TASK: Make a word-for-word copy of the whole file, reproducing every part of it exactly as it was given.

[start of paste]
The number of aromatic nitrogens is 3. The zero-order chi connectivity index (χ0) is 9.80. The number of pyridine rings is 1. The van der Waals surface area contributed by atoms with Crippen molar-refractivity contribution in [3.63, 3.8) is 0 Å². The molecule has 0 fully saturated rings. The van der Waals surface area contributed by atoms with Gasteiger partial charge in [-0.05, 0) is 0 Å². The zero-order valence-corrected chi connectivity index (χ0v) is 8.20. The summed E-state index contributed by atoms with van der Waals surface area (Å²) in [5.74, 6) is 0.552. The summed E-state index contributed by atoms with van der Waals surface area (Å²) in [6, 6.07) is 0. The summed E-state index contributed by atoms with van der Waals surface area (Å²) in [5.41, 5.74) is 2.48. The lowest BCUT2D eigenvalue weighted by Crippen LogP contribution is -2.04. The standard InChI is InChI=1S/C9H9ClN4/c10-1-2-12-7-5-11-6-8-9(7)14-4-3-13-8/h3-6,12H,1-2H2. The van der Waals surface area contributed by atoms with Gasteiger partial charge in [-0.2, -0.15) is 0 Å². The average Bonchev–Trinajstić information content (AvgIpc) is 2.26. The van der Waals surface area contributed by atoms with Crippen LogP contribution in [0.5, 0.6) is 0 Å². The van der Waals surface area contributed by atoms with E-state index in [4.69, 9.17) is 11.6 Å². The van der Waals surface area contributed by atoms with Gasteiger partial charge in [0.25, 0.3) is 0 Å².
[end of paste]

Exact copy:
The number of aromatic nitrogens is 3. The zero-order chi connectivity index (χ0) is 9.80. The number of pyridine rings is 1. The van der Waals surface area contributed by atoms with Crippen molar-refractivity contribution in [3.63, 3.8) is 0 Å². The molecule has 0 fully saturated rings. The van der Waals surface area contributed by atoms with Gasteiger partial charge in [-0.05, 0) is 0 Å². The zero-order valence-corrected chi connectivity index (χ0v) is 8.20. The summed E-state index contributed by atoms with van der Waals surface area (Å²) in [5.74, 6) is 0.552. The summed E-state index contributed by atoms with van der Waals surface area (Å²) in [6, 6.07) is 0. The summed E-state index contributed by atoms with van der Waals surface area (Å²) in [5.41, 5.74) is 2.48. The lowest BCUT2D eigenvalue weighted by Crippen LogP contribution is -2.04. The standard InChI is InChI=1S/C9H9ClN4/c10-1-2-12-7-5-11-6-8-9(7)14-4-3-13-8/h3-6,12H,1-2H2. The van der Waals surface area contributed by atoms with Gasteiger partial charge in [-0.2, -0.15) is 0 Å². The average Bonchev–Trinajstić information content (AvgIpc) is 2.26. The van der Waals surface area contributed by atoms with Crippen LogP contribution in [0.5, 0.6) is 0 Å². The van der Waals surface area contributed by atoms with E-state index in [4.69, 9.17) is 11.6 Å². The van der Waals surface area contributed by atoms with Gasteiger partial charge in [0.25, 0.3) is 0 Å².